United States District Court, D. Idaho
DWAYNE R. STEPHENSON, Plaintiff,
CORIZON MEDICAL SERVICES, DR. YOUNG, NP POULSON, et al., Defendants.
MEMORANDUM DECISION AND ORDER
C. Nye U.S. District Court Judge
before the Court are Plaintiff Dwayne R. Stephenson's
Motion for Issuance of Subpoena Duces Tecum (Dkt. 20) and
Motion to Compel Disclosure (Dkt. 25), as well as Defendant
Dr. Murray Young and Nurse Practitioner Poulson's Motion
for Summary Judgment. (Dkt. 23.) Having reviewed the record
and having considered the argument of the parties, the Court
finds that oral argument is unnecessary and enters the
FOR SUMMARY JUDGMENT
Summary Judgment Standard of Law
judgment is appropriate where a party can show that, as to a
particular claim or defense, “there is no genuine
dispute as to any material fact and the movant is entitled to
judgment as a matter of law.” Fed.R.Civ.P. 56(a). One
of the principal purposes of the summary judgment rule
“is to isolate and dispose of factually unsupported
claims or defenses.” Celotex Corp. v. Catrett,
477 U.S. 317, 323-24 (1986). It is not “a disfavored
procedural shortcut, ” but is instead the
“principal tool by which factually insufficient
claims or defenses [can] be isolated and prevented from going
to trial with the attendant unwarranted consumption of public
and private resources.” Id. at 327.
asserting that a fact cannot be or is genuinely disputed must
support the assertion by:
(A) citing to particular parts of materials in the record,
including depositions, documents, electronically stored
information, affidavits or declarations, stipulations
(including those made for purposes of the motion only),
admissions, interrogatory answers, or other materials; or
(B) showing that the materials cited do not establish the
absence or presence of a genuine dispute, or that an adverse
party cannot produce admissible evidence to support the fact.
“[T]he mere existence of some alleged factual
dispute between the parties will not defeat an otherwise
properly supported motion for summary judgment ....”
Anderson v. Liberty Lobby, Inc., 477 U.S. 242,
247-48 (1986). Rather, there must be a genuine
dispute as to a material fact essential to an
important element of the cause of action or defense to
survive summary judgment. Disputes over facts that are not
material to the resolution of the motion will not preclude
summary judgment. T.W. Elec. Serv., Inc. v. Pac. Elec.
Contractors Ass'n, 809 F.2d 626, 630 (9th Cir.
Court must consider “the cited materials, ” but
it may also consider “other materials in the
record.” Fed.R.Civ.P. 56(c)(3). The existence of a
scintilla of evidence in support of the non-moving
party's position is insufficient. Rather, “there
must be evidence on which the jury could reasonably find for
the [non-moving party].” Anderson, 477 U.S. at
used to support or dispute a fact should be “presented
in a form that would be admissible in evidence, ” or it
may be subject to being stricken. See Fed. R. Civ.
P. 56(c)(2). Affidavits or declarations submitted in
support of or in opposition to a motion “must be made
on personal knowledge, set out facts that would be admissible
in evidence, and show that the affiant or declarant is
competent to testify on the matters stated.”
party “fails to properly support an assertion of fact
or fails to properly address another party's assertion of
fact, ” the Court may consider that fact to be
undisputed. Fed.R.Civ.P. 56(e)(2). The Court may grant
summary judgment for the moving party “if the motion
and supporting materials-including the facts considered
undisputed-show that the movant is entitled to it.”
Fed.R.Civ.P. 56(e)(3). The Court may also grant summary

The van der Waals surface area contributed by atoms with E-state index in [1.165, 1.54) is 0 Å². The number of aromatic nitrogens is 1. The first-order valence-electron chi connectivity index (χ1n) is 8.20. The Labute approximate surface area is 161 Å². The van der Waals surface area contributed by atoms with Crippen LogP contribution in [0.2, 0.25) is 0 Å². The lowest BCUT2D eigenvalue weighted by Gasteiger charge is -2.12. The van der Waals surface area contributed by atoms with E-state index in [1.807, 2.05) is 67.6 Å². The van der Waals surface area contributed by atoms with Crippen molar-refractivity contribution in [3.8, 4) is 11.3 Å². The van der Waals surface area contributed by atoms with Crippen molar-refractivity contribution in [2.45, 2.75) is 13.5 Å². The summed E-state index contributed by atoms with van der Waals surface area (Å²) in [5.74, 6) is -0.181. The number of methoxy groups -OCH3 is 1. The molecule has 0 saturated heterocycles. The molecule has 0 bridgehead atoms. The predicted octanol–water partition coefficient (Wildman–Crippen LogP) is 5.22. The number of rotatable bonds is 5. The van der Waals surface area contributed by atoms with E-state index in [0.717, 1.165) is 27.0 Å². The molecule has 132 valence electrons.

judgment to a non-moving party, on a ground not raised by
either party, or sua sponte provided that the parties are
given notice and a reasonable opportunity to respond.
Court does not decide credibility of affiants or weigh the
evidence set forth by the non-moving party.
Anderson, 477 U.S. at 255. That means a party's
or witness's sworn statement must be taken as true for
purposes of summary judgment. The Court must also draw all
reasonable inferences from circumstantial evidence in a light
most favorable to the non-moving party, T.W. Elec. Serv.,
Inc., 809 F.2d at 630-31, but it is not required to
adopt unreasonable inferences from circumstantial evidence.
McLaughlin v. Liu, 849 F.2d 1205, 1207-088 (9th Cir.
1988) (observing that Matsushita Electric Industrial
Company v. Zenith Radio Corporation, 475 U.S. 574
(1986), “authorizes an inquiry on summary judgment into
the ‘implausibility' of inferences from
circumstantial evidence …, not an inquiry into the
credibility of direct evidence.”).
Eighth Amendment Standard of Law
state a claim under the Eighth Amendment, a plaintiff must
show that he is incarcerated “under conditions posing a
substantial risk of serious harm, ” or that he has been
deprived of “the minimal civilized measure of
life's necessities.” Farmer v. Brennan,
511 U.S. 825, 834 (1994) (internal citation omitted). An
Eighth Amendment claim requires a plaintiff to satisfy
“both an objective standardâthat the deprivation was
serious enough to constitute cruel and unusual punishmentâand
a subjective standardâ deliberate indifference.”
Snow v. McDaniel, 681 F.3d 978, 985 (9th Cir. 2012),
overruled on other grounds by Peralta v. Dillard,
744 F.3d 1076 (9th Cir. 2014).
the objective standard, the Supreme Court has explained that,
“[b]ecause society does not expect that prisoners will
have unqualified access to health care, deliberate
indifference to medical needs amounts to an Eighth Amendment
violation only if those needs are ‘serious.'”
Hudson v. McMillian, 503 U.S. 1, 9 (1992).
United States Court of Appeals for the Ninth Circuit has
defined a “serious medical need” in the following
failure to treat a prisoner's condition [that] could
result in further significant injury or the unnecessary and
wanton infliction of pain; . . . [t]he existence of an injury
that a reasonable doctor or patient would find important and
worthy of comment or treatment; the presence of a medical
condition that significantly affects an individual's
daily activities; or the existence of chronic and substantial
McGuckin v. Smith, 974 F.2d 1050, 1059-60 (9th Cir.
1992), overruled on other grounds, WMX
Technologies, Inc. v. Miller, 104 F.3d 1133 (9th Cir.
the subjective factor, to violate the Eighth Amendment, a